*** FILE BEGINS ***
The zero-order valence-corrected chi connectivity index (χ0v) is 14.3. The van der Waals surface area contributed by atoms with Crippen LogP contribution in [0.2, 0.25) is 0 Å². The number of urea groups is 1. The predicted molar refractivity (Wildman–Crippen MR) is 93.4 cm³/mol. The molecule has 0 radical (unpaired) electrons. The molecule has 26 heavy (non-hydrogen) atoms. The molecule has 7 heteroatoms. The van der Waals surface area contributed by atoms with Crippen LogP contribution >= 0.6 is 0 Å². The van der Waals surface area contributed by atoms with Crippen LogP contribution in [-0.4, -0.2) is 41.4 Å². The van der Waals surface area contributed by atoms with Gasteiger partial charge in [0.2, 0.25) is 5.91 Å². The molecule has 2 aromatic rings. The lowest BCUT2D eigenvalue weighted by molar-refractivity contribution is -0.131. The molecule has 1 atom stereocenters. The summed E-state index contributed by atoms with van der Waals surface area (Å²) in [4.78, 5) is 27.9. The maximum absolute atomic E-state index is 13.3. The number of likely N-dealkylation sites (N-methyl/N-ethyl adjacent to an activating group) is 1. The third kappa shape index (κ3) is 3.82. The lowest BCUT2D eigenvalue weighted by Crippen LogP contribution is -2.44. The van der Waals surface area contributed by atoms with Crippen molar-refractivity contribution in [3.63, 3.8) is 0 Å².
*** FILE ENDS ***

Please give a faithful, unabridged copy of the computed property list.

The zero-order valence-corrected chi connectivity index (χ0v) is 14.3. The van der Waals surface area contributed by atoms with Crippen LogP contribution in [0.2, 0.25) is 0 Å². The number of urea groups is 1. The predicted molar refractivity (Wildman–Crippen MR) is 93.4 cm³/mol. The molecule has 0 radical (unpaired) electrons. The molecule has 26 heavy (non-hydrogen) atoms. The molecule has 7 heteroatoms. The van der Waals surface area contributed by atoms with Crippen LogP contribution >= 0.6 is 0 Å². The van der Waals surface area contributed by atoms with Crippen LogP contribution in [-0.4, -0.2) is 41.4 Å². The van der Waals surface area contributed by atoms with Gasteiger partial charge in [0.2, 0.25) is 5.91 Å². The molecule has 2 aromatic rings. The lowest BCUT2D eigenvalue weighted by molar-refractivity contribution is -0.131. The molecule has 1 atom stereocenters. The summed E-state index contributed by atoms with van der Waals surface area (Å²) in [4.78, 5) is 27.9. The maximum absolute atomic E-state index is 13.3. The number of likely N-dealkylation sites (N-methyl/N-ethyl adjacent to an activating group) is 1. The third kappa shape index (κ3) is 3.82. The lowest BCUT2D eigenvalue weighted by Crippen LogP contribution is -2.44. The van der Waals surface area contributed by atoms with Crippen molar-refractivity contribution in [3.63, 3.8) is 0 Å².